Facebook Is Giving Advertisers More Flexibility When Buying Mid-roll Video Ads

Coincides with the debut of dozens of original shows on Watch

Facebook will begin letting marketers buy video ads in a more split-up way.
Facebook

Facebook is giving advertisers more control over how they buy mid-roll video ads.

Today, the social network announced it will let marketers choose whether to buy in-stream video placements on the Facebook Audience Network, within Facebook itself or to buy ads across all formats. According to the company, advertisers have been wanting more options for how to split up their video budgets instead of having to buy some of everything. (In other words, Facebook is letting marketers have a video buffet rather than sit down for the prix fixe meal.)

The news comes as Facebook begins its rollout of Watch, a new video tab on the platform that will host dozens of original shows from publishers and creators. Watch has the potential to substantially increase how much time users spend watching video on the platform, even as advertisers look to spend more money on it.

“This is rooted really in two things,” Facebook product marketing manager Kate Orseth said in an interview. “Advertisers have been asking for this, and separately it’s mirroring what we’re seeing in consumer behavior.”

While advertisers have been able to deliver mid-roll ads since early this year, Orseth said the inventory has finally scaled to a level that allows Facebook to better support splitting up the packages. (The updates only apply to video ads and not display placements.)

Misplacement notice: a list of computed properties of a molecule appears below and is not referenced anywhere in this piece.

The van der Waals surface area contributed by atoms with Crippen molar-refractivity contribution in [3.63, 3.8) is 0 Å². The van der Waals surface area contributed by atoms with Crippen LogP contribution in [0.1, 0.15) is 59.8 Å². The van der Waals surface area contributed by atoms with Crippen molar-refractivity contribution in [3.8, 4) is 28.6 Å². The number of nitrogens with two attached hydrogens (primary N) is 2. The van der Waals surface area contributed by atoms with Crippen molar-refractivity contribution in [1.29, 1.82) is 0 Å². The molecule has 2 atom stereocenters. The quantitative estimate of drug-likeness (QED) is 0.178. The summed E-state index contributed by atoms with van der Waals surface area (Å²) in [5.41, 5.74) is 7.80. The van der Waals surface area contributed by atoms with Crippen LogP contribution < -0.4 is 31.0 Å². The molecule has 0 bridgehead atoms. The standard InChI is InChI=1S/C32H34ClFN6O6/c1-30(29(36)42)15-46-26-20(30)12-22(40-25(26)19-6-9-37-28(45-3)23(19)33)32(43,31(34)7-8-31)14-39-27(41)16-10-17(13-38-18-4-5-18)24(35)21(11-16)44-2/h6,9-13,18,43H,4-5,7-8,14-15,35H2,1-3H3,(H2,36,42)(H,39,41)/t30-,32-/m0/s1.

In-stream ads seem to be performing well for Facebook’s standards, with more than 70 percent receiving watch times of at least 15 seconds (mostly with sound on). With Watch’s debut—which includes publishers like Condé Nast, Hearst and Quartz—Facebook says it will allow many of the publishers and creators on the platform to run ads within the shows. The business model will be the same as it is elsewhere on Facebook, Orseth said, with content creators receiving an “industry standard” share of 55 percent of the revenue received from ads shown during videos.

Even as Facebook touts its success with publishers, some of them have criticized the revenue split. During Facebook’s F8 conference in Silicon Valley in April, Facebook held separate, secret one-day conference during the annual developer event for publishers to hear from Facebook—and for Facebook to hear from publishers.

Asked about the ongoing frustration about revenue splits across the platform, Orseth said the company is continuing to listen to publishers and creators making the actual the content.

“We’re constantly listening to publishers and creators and we want them to successfully monetize and earn money for their content publishing on Facebook,” she said. “We’re continuing to focus on that in addition to helping advertising find value when they’re in these environments.”

Don’t miss the Adweek Livecast webinar on Aug. 22 with IBM chief digital officer Bob Lord on how marketers can succeed in an AI-driven market. Register now.